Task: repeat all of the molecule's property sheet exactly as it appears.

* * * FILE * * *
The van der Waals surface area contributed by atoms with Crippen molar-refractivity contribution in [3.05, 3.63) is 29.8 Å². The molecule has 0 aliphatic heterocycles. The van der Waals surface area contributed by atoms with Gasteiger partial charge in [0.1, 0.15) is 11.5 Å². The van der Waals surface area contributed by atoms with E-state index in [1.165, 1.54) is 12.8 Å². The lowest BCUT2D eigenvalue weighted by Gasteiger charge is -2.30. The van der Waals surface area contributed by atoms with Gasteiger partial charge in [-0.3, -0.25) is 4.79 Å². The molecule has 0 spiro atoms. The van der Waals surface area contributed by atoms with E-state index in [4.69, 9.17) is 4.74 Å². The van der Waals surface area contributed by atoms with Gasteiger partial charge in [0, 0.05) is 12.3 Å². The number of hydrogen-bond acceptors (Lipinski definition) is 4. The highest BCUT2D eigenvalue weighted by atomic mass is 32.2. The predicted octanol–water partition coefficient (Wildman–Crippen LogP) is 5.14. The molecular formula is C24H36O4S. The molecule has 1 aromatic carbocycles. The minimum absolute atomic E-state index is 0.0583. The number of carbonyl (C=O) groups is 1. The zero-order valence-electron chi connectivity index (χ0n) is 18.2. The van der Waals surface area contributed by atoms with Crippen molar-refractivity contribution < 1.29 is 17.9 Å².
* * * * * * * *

The van der Waals surface area contributed by atoms with Crippen molar-refractivity contribution in [3.05, 3.63) is 29.8 Å². The molecule has 0 aliphatic heterocycles. The van der Waals surface area contributed by atoms with Gasteiger partial charge in [0.1, 0.15) is 11.5 Å². The van der Waals surface area contributed by atoms with E-state index in [1.165, 1.54) is 12.8 Å². The lowest BCUT2D eigenvalue weighted by Gasteiger charge is -2.30. The van der Waals surface area contributed by atoms with Gasteiger partial charge in [-0.3, -0.25) is 4.79 Å². The molecule has 0 spiro atoms. The van der Waals surface area contributed by atoms with E-state index in [4.69, 9.17) is 4.74 Å². The van der Waals surface area contributed by atoms with Gasteiger partial charge in [0, 0.05) is 12.3 Å². The number of hydrogen-bond acceptors (Lipinski definition) is 4. The highest BCUT2D eigenvalue weighted by atomic mass is 32.2. The predicted octanol–water partition coefficient (Wildman–Crippen LogP) is 5.14. The molecular formula is C24H36O4S. The molecule has 1 aromatic carbocycles. The minimum absolute atomic E-state index is 0.0583. The number of carbonyl (C=O) groups is 1. The zero-order valence-electron chi connectivity index (χ0n) is 18.2. The van der Waals surface area contributed by atoms with Crippen molar-refractivity contribution < 1.29 is 17.9 Å².